Saturday, July 30, 2016

What I Can Do, and What I Cannot Do

I was listening to an audio book by Henry Cloud called "Boundaries in Leadership" recently.  In the book he talks about how there are a number of people who grow up with a learned sense of "helplessness".  We usually, though not always, acquire it from one or both of our parents or caretakers.

Cloud states that those with a learned sense of "helplessness" often end up immobilized and unable to make decisions, even though they have the talents and the resources to do so.  Contrary to this sort of mindset is the one who has a different outlook.  This second sort of person is able to look at a given situation and say to himself or herself, "What am I able to do in this situation, and what am I not able to do?"  Once he or she determines what they can do - they do it.  They don't wallow in fear and anxiety over what they can't do, they simply get busy with what they can do.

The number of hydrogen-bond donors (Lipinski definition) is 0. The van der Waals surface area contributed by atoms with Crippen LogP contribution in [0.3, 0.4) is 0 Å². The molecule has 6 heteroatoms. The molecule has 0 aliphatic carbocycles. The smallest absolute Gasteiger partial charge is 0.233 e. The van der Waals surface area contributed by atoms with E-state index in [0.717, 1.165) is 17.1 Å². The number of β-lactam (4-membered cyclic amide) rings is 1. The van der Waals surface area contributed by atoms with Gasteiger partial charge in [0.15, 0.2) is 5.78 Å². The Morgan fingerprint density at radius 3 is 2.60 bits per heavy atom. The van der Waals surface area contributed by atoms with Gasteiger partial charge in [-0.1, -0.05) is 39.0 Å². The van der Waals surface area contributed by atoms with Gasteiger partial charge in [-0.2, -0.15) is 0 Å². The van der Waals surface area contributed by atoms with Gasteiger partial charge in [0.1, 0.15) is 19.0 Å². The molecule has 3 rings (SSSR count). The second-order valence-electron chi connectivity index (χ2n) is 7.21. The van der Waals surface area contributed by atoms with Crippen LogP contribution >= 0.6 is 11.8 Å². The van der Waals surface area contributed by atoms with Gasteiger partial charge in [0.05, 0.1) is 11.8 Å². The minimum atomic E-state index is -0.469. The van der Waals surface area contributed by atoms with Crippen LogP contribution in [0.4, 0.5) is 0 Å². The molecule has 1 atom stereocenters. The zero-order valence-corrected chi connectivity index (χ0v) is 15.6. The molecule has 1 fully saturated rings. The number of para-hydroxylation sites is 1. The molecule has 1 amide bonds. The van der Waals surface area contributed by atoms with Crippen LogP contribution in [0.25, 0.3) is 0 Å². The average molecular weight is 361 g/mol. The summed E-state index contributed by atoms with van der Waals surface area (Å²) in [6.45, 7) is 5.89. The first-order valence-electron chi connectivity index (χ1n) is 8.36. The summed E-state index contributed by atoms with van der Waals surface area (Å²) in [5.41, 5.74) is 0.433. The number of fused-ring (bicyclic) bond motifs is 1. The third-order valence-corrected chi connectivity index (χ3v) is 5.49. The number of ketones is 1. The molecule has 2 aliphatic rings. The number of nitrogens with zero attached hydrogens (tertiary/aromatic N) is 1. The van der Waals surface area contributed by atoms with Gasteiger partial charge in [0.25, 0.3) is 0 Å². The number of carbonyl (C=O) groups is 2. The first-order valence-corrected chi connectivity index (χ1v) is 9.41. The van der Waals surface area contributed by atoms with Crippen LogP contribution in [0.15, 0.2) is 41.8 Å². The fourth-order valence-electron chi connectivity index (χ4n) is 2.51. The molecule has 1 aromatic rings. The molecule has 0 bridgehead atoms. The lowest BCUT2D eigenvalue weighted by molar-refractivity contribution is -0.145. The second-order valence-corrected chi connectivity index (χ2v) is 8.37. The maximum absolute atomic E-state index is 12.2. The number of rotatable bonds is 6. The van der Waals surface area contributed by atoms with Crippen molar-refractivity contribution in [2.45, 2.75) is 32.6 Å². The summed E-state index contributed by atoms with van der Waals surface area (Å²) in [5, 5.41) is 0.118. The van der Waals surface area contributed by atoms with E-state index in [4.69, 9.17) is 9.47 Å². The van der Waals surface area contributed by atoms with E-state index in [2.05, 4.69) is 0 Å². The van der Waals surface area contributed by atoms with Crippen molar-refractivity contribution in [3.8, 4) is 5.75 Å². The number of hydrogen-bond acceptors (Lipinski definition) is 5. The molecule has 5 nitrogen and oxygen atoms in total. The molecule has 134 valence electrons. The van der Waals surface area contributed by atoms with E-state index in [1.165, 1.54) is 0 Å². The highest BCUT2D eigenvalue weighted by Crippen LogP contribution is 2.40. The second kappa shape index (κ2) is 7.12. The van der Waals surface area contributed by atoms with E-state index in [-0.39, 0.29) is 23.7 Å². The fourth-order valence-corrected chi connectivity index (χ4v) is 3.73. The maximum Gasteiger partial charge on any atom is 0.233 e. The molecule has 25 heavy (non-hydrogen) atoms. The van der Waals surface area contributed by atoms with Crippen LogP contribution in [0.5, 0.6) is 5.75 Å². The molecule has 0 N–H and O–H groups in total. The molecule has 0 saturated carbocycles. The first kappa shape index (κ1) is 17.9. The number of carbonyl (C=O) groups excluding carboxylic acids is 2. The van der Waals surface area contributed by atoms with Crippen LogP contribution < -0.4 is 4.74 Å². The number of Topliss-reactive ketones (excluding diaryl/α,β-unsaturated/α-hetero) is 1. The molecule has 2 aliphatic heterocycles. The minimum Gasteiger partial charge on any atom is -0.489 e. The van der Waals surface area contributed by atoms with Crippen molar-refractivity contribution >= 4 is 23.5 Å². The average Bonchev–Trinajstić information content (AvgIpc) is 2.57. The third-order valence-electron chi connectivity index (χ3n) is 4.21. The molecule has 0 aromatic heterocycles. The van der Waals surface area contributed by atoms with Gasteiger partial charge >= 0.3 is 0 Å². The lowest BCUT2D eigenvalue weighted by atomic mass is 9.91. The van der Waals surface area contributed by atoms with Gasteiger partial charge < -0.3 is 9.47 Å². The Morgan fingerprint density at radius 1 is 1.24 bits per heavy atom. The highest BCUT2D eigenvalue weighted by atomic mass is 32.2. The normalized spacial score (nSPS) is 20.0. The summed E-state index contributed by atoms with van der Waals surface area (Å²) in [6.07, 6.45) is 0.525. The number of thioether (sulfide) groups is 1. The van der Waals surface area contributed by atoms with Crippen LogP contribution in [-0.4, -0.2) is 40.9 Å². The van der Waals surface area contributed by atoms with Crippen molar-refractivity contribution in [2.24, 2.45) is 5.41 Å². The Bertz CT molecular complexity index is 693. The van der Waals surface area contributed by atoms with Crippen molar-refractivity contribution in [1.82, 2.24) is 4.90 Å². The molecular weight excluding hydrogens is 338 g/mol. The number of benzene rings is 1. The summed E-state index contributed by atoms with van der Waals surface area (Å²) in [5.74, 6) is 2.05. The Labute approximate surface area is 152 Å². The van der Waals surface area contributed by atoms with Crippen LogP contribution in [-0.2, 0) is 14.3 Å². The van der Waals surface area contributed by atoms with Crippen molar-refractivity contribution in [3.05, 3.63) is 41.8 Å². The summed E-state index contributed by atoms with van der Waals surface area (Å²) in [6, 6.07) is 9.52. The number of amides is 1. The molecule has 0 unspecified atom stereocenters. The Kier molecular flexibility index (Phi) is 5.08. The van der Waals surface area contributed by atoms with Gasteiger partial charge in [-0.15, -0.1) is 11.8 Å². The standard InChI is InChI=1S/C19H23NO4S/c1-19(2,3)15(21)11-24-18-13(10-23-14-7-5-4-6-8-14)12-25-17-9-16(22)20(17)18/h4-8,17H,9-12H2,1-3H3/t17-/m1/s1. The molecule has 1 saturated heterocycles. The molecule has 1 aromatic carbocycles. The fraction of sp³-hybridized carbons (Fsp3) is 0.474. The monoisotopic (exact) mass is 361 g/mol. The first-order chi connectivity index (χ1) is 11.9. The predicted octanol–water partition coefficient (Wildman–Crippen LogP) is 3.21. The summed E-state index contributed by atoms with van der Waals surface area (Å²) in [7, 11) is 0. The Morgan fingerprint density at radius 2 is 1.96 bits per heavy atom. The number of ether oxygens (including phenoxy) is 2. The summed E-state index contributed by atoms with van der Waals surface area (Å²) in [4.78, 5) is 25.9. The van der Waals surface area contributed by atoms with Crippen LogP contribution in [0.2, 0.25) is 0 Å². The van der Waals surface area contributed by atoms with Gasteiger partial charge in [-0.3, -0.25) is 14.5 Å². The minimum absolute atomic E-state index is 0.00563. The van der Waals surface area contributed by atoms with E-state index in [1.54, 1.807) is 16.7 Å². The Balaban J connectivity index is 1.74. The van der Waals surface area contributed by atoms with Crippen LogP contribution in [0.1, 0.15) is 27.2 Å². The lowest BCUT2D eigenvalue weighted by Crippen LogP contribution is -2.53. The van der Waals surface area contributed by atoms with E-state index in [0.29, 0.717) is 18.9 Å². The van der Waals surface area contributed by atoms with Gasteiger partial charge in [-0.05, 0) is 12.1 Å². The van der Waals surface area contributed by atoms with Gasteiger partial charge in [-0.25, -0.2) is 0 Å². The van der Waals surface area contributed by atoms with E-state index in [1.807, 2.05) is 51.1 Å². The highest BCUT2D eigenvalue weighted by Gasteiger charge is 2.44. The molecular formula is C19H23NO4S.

A learned sense of "helplessness" isn't insurmountable.  Think about what can you do in a given situation.  What can't you do?  Set aside what you can't do and do what you can.  It is difficult to give up what we don't have control over and to simply do what we can, and for this reason we must ask God for our God-given desire to take a chance and do what we can.

Learning to choose to do what we can and leave alone what we can't isn't just for our own benefit.  This is one of the best things about marriage.  When we get into this mindset, we are choosing to do good to our spouse.  Wallowing in a sense of "helplessness" causes distress for our spouse, our kids, and our co-workers - but mostly our spouse.

When we choose to do what we can do during the day and not worry about how much we accomplish, it helps our spouse to be more relaxed.  This is why our God-given desire for psychological health is so loving.  It isn't just for us.  It's for them.  This is love, this is to God's design, credit, and glory.  It can be an amazing story.